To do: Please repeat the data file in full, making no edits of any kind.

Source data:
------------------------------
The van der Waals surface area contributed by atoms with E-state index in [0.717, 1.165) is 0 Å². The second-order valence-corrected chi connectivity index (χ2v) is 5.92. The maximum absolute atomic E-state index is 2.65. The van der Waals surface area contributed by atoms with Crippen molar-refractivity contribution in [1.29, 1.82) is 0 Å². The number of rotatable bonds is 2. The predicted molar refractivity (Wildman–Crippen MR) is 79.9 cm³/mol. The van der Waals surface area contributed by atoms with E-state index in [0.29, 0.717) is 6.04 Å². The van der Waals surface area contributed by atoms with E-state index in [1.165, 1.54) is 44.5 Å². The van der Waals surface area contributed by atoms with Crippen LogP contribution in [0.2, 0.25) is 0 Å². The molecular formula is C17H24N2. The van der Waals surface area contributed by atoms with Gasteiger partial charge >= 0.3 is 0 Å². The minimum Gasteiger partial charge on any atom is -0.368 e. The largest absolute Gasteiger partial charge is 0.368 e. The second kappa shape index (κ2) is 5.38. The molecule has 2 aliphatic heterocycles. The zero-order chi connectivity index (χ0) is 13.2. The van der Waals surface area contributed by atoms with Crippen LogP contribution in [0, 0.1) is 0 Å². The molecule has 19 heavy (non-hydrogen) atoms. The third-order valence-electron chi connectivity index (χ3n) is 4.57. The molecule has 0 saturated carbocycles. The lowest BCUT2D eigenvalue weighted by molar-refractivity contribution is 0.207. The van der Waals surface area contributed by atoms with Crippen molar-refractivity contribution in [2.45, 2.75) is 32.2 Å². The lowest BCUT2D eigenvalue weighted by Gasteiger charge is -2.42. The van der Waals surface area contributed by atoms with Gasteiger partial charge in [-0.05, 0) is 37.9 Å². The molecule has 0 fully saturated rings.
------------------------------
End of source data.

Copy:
The van der Waals surface area contributed by atoms with E-state index in [0.717, 1.165) is 0 Å². The second-order valence-corrected chi connectivity index (χ2v) is 5.92. The maximum absolute atomic E-state index is 2.65. The van der Waals surface area contributed by atoms with Crippen molar-refractivity contribution in [1.29, 1.82) is 0 Å². The number of rotatable bonds is 2. The predicted molar refractivity (Wildman–Crippen MR) is 79.9 cm³/mol. The van der Waals surface area contributed by atoms with E-state index in [0.29, 0.717) is 6.04 Å². The van der Waals surface area contributed by atoms with E-state index in [1.165, 1.54) is 44.5 Å². The van der Waals surface area contributed by atoms with Crippen LogP contribution in [0.2, 0.25) is 0 Å². The molecular formula is C17H24N2. The van der Waals surface area contributed by atoms with Gasteiger partial charge >= 0.3 is 0 Å². The minimum Gasteiger partial charge on any atom is -0.368 e. The largest absolute Gasteiger partial charge is 0.368 e. The second kappa shape index (κ2) is 5.38. The molecule has 2 aliphatic heterocycles. The zero-order chi connectivity index (χ0) is 13.2. The van der Waals surface area contributed by atoms with Crippen LogP contribution in [0, 0.1) is 0 Å². The molecule has 19 heavy (non-hydrogen) atoms. The third-order valence-electron chi connectivity index (χ3n) is 4.57. The molecule has 0 saturated carbocycles. The lowest BCUT2D eigenvalue weighted by molar-refractivity contribution is 0.207. The van der Waals surface area contributed by atoms with Crippen molar-refractivity contribution in [2.45, 2.75) is 32.2 Å². The lowest BCUT2D eigenvalue weighted by Gasteiger charge is -2.42. The van der Waals surface area contributed by atoms with Gasteiger partial charge in [-0.05, 0) is 37.9 Å². The molecule has 0 fully saturated rings.